Canadian consumer confidence declines for the fourth consecutive week
For the fourth week in a row, Canadian consumer confidence in the economy has declined, according to Bloomberg Nanos Canadian Confidence Index.
The Bloomberg index is based on survey responses to questions on consumers’ finances and job security to measure their level of optimism towards the economic prospects.
According to the report, confidence fell to 57.9 last week (ending on Oct. 24), from 58.4 the previous week. The highest of the year stands at 60.60. This week is the lowest the index has declined since February, triggered by the weakening confidence in the economic outlooks and real estate prices.
"The decline has largely been driven by views of real estate which registered a noticeable one week drop in confidence," said Nanos Research Group Chairman Nik Nanos. "With real estate as a key pillar of economic confidence, this will need to be very closely monitored."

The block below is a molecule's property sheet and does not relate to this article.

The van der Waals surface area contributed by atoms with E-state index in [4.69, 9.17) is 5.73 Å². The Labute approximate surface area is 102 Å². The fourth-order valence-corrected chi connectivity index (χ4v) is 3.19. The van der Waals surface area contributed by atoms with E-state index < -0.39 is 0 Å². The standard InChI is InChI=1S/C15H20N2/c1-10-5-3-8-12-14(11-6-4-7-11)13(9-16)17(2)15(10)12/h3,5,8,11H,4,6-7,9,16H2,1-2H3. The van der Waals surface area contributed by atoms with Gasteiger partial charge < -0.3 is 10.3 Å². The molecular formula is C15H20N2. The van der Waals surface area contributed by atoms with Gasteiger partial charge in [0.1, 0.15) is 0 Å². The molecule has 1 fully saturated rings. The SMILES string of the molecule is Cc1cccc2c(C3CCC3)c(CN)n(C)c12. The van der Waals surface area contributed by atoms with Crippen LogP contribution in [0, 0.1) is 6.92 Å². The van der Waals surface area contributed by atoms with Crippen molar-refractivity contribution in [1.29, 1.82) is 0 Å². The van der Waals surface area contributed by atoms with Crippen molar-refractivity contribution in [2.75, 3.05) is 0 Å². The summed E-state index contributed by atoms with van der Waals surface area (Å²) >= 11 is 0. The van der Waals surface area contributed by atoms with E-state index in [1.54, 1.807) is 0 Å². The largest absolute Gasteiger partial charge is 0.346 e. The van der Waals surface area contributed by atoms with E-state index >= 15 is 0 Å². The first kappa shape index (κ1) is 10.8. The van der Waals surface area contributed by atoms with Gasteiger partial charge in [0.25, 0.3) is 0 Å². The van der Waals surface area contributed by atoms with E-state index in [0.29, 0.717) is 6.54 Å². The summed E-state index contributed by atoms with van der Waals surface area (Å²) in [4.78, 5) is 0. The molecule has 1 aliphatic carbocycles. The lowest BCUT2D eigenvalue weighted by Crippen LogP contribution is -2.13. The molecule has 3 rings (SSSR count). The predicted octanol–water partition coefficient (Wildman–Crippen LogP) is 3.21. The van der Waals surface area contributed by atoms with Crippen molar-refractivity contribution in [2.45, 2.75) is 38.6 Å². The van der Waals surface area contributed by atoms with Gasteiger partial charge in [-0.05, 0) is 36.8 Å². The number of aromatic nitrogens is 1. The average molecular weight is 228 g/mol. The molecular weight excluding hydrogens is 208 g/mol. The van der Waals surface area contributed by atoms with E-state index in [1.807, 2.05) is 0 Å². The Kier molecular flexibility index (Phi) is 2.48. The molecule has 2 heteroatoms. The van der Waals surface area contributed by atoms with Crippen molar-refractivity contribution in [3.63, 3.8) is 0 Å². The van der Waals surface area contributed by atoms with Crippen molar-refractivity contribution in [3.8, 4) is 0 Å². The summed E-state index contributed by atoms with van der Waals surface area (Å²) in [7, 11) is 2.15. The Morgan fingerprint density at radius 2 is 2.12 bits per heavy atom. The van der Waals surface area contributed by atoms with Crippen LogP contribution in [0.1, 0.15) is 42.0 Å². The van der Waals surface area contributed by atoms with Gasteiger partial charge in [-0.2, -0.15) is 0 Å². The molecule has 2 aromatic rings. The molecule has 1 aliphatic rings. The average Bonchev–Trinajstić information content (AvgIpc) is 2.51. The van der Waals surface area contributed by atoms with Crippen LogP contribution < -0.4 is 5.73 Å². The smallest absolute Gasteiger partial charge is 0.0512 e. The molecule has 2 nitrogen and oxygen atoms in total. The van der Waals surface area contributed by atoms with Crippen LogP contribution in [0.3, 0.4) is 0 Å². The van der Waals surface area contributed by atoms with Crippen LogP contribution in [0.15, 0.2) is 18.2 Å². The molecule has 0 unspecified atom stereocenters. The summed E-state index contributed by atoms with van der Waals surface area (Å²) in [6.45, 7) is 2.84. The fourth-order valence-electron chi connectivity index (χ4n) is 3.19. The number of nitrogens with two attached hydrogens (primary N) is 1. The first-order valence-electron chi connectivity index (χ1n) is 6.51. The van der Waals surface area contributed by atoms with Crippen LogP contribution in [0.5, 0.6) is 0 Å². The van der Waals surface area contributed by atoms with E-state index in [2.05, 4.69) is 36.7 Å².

Nanos says last weeks tragic events could have impacted the confidence level, according to a Bloomberg article. One incident near Montreal saw two soldiers run down in an attack (one solider died), followed by the Ottawa shooting that left a soldier dead at the national war memorial.
“When major tragic events happen, there is a short-term chill effect,” said Nanos. “That being said, this negative trend started before the shootings. It could just be the shootings have amplified a negative trend that already exists.”
The average for the index this year has been 58.90.
"Canada's labor market participation rate is back to 2001 levels and the yearly rate of decline is gathering steam, neither of which should help the overall mood of Canadian consumers should there be further changes in asset prices and the demand for energy and housing," said Bloomberg economist Robert Lawrie.